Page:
Stover Country Park going for gold!
Posted on: 3 November 2016
The awards recognise businesses, facilities, parks or gardens who demonstrate exceptional customer service. To qualify entrants must demonstrate the highest standards in ensuring an outstanding experience for visitors, and for this award, particularly those with impairments or additional access needs such as those with pushchairs and wheelchair or poor mobility.
The park, which is designated a Site of Special Scientific Interest (SSSI), is the only outdoor finalist in this year’s Access & Inclusivity Award shortlist.
“We are fortunate to have a park as beautiful as Stover in our county, and the team of rangers and volunteers work hard to ensure that it is accessible for all to enjoy.
“In fact, last year’s visitor survey showed that 28% of visitors identified themselves as having a disability, which shows how popular the park is for those with additional access needs.
“With its flat circular routes it makes a superb facility for people of all ages and abilities, offering easy access to people with limited mobility and the elderly and infirm as well as young families with pushchairs.
“Our team of rangers have made accessibility and inclusivity a priority and over the years and have been working to gradually improve and enhance the facilities on offer. For example, rangers and volunteers recently installed a new bridge along the Ted Hughes Poetry Trail which is wide enough now take the Stover Tramper mobility scooter.
“It’s no surprise that Stover is one of Devon’s most popular wildlife attractions, enjoying excellent support from both the local community and visitors from further afield.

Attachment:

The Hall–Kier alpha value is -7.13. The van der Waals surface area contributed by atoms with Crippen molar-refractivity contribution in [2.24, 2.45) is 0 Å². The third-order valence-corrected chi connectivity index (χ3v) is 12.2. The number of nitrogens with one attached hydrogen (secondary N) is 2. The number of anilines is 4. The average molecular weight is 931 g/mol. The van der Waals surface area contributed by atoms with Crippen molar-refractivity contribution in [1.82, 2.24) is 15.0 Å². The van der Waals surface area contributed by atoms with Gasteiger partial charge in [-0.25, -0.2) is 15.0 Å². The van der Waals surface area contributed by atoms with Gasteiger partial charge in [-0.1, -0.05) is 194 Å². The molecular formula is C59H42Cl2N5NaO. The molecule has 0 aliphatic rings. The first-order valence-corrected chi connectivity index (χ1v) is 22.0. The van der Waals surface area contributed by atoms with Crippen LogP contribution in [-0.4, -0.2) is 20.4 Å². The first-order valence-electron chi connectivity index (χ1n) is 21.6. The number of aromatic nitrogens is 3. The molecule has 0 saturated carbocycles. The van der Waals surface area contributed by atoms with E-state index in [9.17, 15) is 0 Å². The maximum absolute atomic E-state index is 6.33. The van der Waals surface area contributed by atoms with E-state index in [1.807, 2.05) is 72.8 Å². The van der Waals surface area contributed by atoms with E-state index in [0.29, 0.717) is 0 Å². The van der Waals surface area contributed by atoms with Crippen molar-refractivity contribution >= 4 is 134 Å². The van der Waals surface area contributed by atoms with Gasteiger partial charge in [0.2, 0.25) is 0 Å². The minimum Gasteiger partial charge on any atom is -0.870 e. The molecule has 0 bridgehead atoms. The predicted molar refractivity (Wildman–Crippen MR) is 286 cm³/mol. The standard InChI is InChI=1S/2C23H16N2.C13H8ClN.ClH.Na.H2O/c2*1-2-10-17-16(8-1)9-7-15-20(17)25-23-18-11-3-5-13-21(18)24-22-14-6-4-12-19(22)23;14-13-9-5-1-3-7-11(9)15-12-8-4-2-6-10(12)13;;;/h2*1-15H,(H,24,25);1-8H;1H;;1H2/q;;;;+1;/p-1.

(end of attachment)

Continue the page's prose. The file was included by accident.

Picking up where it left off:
“I am pleased to see the efforts of everyone involved in its careful management have been recognised with this award nomination. I wish them good luck for the ceremony next week.”
Stover Country Park and Nature Reserve attracts more than 300,000 visitors a year and over 3,000 school children visit the wildlife interpretation centre and educational classroom.
A 90 metre ‘aerial walkway’, provides visitors including wheelchair users with a woodland canopy experience unique in the South West.
It also operates a very successful all terrain Tramper mobility vehicle as part of the Countryside Mobility South West Scheme and two manual wheelchairs are available free of charge
A team of Rangers work with dozens of volunteers to look after 114 acres of woodland, heathland, grassland, lake and marshland and have worked continuously to improve access for all.
Rangers work inclusively all year round with volunteers, special needs groups, educational visits, forest school activities and other community groups.
A Forest School facility is available to those with learning difficulties and provides an alternative to the classroom. Schools and groups have access to all educational activities, which are suitable or adapted for all abilities and ages, free of charge.
Visitors can also explore the ‘Ted Hughes Poetry Trail’ and children’s poetry and sculpture trail, an outdoor classroom and bird hide.
Within the park there are disabled access picnic tables, information boards which are positioned for easy reading by wheelchair users, audio pens and a brail book for visitors following the poetry trails. The Visitor Centre has audio equipment as part of the interpretative displays.
Successful businesses will also be fast tracked into the South West Tourism Excellence Awards in February 2017, with nominees in matching categories invited to represent Devon in to the National VisitEngland Awards later in 2017.
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